The fishermen expressed dissatisfaction over not being consulted before consummating the deal.

Manoballah, however, said it is not a best practice to discuss an agreement before it is signed. He said, the consultation with locals on the ground comes about when the agreement reaches the implementation stage.

Theresa S. Bayon, Secretary General for Liberia Artisanal Fishing Authority, told FrontPage Africa that the explanation provided by the fisheries authority was not satisfactory.

We are not stopping National Fisheries and Aquaculture Authority, NaFAA from bringing 60 industrial boats that will be fishing in the 200 nautical miles, but what we have problems with are the boats coming into our six nautical miles called the semi- industrial boats that would be operating in four nautical miles. So, it is still in our pepper bush and we do not want it there,” Theresa said.

Jerry N. Blamo, Acting President for the Artisanal Fishermen Association, said NaFFA officials are not fishermen and they do not go with fishermen on sea to know the kind of fishing they are doing, neither the type of method they are using and the destruction they carry on.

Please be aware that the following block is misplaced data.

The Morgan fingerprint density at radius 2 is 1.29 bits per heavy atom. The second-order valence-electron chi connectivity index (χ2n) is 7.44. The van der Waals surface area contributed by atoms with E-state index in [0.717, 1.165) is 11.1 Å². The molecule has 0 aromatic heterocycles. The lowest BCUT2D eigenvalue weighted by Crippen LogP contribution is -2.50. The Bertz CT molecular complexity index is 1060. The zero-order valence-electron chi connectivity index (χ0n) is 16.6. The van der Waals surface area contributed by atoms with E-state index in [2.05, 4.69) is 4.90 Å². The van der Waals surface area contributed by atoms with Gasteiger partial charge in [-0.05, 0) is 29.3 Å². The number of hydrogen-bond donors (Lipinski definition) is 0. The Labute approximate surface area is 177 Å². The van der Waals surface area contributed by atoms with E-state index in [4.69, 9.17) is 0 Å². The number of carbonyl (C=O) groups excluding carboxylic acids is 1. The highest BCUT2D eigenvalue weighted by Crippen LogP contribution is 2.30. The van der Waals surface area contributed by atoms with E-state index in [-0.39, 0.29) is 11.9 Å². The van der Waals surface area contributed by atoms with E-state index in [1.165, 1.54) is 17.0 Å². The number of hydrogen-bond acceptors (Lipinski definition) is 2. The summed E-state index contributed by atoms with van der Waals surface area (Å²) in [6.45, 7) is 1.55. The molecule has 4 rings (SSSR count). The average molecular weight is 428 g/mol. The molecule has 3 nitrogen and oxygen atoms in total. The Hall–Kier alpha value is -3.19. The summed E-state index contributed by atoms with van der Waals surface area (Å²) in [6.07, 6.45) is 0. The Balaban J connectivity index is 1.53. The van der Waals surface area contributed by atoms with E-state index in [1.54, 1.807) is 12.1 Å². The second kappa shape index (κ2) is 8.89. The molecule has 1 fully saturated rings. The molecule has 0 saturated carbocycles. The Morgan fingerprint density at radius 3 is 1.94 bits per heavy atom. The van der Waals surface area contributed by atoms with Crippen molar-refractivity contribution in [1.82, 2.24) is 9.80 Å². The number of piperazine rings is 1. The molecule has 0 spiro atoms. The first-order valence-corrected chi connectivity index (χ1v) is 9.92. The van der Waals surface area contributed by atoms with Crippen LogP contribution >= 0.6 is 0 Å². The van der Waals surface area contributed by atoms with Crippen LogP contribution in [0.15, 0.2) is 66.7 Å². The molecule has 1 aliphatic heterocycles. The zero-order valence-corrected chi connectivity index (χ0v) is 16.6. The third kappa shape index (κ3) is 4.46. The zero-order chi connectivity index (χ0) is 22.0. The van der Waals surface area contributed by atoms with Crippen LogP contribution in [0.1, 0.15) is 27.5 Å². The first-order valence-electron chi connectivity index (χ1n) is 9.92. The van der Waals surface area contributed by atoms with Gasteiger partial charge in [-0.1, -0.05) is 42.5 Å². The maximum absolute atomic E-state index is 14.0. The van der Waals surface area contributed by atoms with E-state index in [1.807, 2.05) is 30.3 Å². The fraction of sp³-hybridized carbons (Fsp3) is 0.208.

He said, “Sometimes, they pollute the water and we have been telling NaFAA but they are only looking at it from the side that they want to create some job opportunities for Liberians and are not looking at the area of the polluting our waters. The fear is that the government says they will have monitoring system but we have not seen it since we have been with them since 2010. We have been with them for decade, we have not seen any monitoring system they have put into place, so we do not want to believe it.”

The Deal

 The agreement allocated 300 fishing licenses (in its own water) to Senegalese fishermen for five years. Of the 300 licenses, 200 would be given to artisanal fishing and 100 for semi-industrial fishing. In exchange Senegalese will give pieces of advice to Liberia to fight against illegal fishing.

The five-year agreement which is also renewable for equal period will grant Senegal green light to the exploitation and the management of the marine resources, the enhancement and commercialization of fishery and aquaculture products, fisheries research, preservation of the marine and coastal environment, training and capacity building of human resources, monitoring, control and surveillance of fisheries and safety at sea for artisanal fishermen, among other important measures in Liberia.

Senegalese fishing boats on Liberian waters would not exceed 100 boats a year.

Fishes caught by artisanal boats would be supplied to Liberia only.

Artisanal boats from Senegal will be charged a flat rate of US$1,000.00 per boat per year.

Semi-Industrial fishing boats, which are largely operated by foreign fishermen would be charged a flat rate of US$1,500.00 per year. Boats of this categories are restricted to fish from the 4 nautical miles zone and above of our territorial seas.

Semi-Industrial boats under this agreement are not forced to land their fish catch in Liberia.